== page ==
New rules for heart scan aims to reduce excessive radiation exposure

Instructions for a recalled device and drug used to produce scans to evaluate the heart have been revised in an effort to determine what may have caused excess radiation in some patients.

The CardioGen-82 PET scan, made by Bracco Diagnostics Inc., is used to perform cardiac positron emission tomography (PET) scans with the radioactive drug rubidium (Rb)-82 chloride injection to evaluate the heart. The Food and Drug Administration (FDA) has received reports of two patients who received more radiation than expected from CardioGen-82. The excess radiation was due to strontium isotopes which may have been inadvertently injected into the patients due to a “strontium breakthrough” problem with the device.

At this time, the FDA believes that the risk of harm from this exposure is minimal, although any unnecessary exposure to radiation is undesirable. The estimated amount of excess radiation in the two patients received is similar to that other patients may receive with cumulative exposure to certain types of heart scans. It would take much more radiation to cause any severe adverse health effects in patients, the FDA says.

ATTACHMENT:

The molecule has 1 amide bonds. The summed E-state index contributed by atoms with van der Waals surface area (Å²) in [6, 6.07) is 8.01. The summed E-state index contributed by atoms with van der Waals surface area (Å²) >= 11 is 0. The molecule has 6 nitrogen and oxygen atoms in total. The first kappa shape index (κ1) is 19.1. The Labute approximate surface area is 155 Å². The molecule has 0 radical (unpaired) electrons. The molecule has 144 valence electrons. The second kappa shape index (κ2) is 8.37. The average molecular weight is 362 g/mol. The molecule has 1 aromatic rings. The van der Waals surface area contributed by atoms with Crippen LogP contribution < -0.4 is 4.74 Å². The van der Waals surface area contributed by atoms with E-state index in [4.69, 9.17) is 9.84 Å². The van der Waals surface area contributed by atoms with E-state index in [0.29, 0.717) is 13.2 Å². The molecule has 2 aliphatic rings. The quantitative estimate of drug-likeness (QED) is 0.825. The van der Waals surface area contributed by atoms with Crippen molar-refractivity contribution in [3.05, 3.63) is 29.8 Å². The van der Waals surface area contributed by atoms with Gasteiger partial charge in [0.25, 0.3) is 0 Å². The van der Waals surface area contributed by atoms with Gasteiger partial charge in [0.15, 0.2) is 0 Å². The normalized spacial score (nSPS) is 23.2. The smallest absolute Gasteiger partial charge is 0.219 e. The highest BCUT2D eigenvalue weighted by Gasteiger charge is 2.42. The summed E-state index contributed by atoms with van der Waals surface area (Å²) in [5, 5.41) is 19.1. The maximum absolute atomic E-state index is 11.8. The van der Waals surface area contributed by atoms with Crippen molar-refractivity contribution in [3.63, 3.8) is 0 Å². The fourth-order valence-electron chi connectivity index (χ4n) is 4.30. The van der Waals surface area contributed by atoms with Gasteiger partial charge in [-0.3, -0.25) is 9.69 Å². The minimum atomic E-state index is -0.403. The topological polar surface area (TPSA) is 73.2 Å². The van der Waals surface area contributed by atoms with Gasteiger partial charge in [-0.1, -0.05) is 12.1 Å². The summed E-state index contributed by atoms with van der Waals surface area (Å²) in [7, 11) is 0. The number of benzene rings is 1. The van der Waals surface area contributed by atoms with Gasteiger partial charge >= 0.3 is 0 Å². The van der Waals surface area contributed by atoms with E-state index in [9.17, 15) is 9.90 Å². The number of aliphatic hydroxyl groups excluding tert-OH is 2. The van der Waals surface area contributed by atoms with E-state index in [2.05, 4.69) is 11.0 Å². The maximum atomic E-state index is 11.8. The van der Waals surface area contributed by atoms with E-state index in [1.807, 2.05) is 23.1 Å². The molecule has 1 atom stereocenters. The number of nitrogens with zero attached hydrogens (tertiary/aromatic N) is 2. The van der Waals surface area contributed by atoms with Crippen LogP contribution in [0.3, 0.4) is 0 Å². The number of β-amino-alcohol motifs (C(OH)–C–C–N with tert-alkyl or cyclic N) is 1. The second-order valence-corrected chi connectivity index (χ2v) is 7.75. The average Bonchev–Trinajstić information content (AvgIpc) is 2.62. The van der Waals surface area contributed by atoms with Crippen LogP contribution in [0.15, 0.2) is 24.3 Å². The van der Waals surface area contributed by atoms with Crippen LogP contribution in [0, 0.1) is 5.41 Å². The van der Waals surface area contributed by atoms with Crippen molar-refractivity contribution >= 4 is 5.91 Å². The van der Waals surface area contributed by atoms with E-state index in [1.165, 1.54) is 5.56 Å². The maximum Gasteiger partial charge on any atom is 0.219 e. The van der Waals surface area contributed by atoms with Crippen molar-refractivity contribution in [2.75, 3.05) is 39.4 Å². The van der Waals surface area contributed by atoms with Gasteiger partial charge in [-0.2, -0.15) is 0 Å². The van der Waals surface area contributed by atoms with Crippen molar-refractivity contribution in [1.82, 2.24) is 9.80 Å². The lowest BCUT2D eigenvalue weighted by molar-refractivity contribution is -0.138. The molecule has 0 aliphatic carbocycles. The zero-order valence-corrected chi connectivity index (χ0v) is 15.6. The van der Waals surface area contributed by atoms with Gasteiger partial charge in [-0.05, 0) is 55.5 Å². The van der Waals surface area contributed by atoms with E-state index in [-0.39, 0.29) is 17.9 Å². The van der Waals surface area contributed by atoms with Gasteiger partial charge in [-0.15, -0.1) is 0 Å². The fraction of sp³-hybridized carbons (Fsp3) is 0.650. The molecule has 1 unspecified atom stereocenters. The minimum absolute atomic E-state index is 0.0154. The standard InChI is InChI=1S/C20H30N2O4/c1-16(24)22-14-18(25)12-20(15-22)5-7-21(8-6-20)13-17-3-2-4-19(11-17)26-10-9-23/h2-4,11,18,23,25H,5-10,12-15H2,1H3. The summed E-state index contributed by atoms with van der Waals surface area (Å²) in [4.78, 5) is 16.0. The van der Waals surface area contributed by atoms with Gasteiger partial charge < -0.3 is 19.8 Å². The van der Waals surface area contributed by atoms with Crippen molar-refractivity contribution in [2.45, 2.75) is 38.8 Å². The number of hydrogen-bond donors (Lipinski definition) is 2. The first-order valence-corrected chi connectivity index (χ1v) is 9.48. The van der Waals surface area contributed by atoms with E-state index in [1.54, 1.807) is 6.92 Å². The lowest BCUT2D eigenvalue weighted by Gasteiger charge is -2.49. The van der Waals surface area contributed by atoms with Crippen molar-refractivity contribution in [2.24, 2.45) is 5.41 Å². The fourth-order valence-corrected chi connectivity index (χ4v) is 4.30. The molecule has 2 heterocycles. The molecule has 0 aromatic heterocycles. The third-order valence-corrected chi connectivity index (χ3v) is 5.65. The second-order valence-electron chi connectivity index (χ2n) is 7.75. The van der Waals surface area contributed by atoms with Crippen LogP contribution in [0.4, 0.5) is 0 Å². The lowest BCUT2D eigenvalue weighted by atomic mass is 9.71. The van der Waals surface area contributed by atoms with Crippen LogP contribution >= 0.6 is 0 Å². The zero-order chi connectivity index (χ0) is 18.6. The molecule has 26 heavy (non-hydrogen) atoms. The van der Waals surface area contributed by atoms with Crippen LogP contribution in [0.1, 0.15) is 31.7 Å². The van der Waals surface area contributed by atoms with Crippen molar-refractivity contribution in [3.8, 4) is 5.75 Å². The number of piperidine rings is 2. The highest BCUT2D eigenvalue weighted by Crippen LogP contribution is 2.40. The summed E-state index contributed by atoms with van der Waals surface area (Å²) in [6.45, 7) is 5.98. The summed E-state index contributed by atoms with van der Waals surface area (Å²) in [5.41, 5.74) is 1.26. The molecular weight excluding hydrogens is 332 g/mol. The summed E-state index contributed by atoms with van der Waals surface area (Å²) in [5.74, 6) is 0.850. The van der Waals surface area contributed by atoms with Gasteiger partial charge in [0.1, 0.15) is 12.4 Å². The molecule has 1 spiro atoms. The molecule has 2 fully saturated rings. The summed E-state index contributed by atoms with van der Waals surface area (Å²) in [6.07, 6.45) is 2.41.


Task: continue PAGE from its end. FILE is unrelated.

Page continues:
Patients who have recently had heart scans should talk to their health care professional if they have any questions. Patients who are planning to undergo heart scan should talk to the health care professional if they are unsure the type of planned heart scan and the radiation risks associated with the scan.

This week, the FDA announced that it had approved the new labeling for the Cardio-Gen-82, and that it will continue to investigate the root cause of this failure with the CardioGen-82 and will promptly notify the public with updates.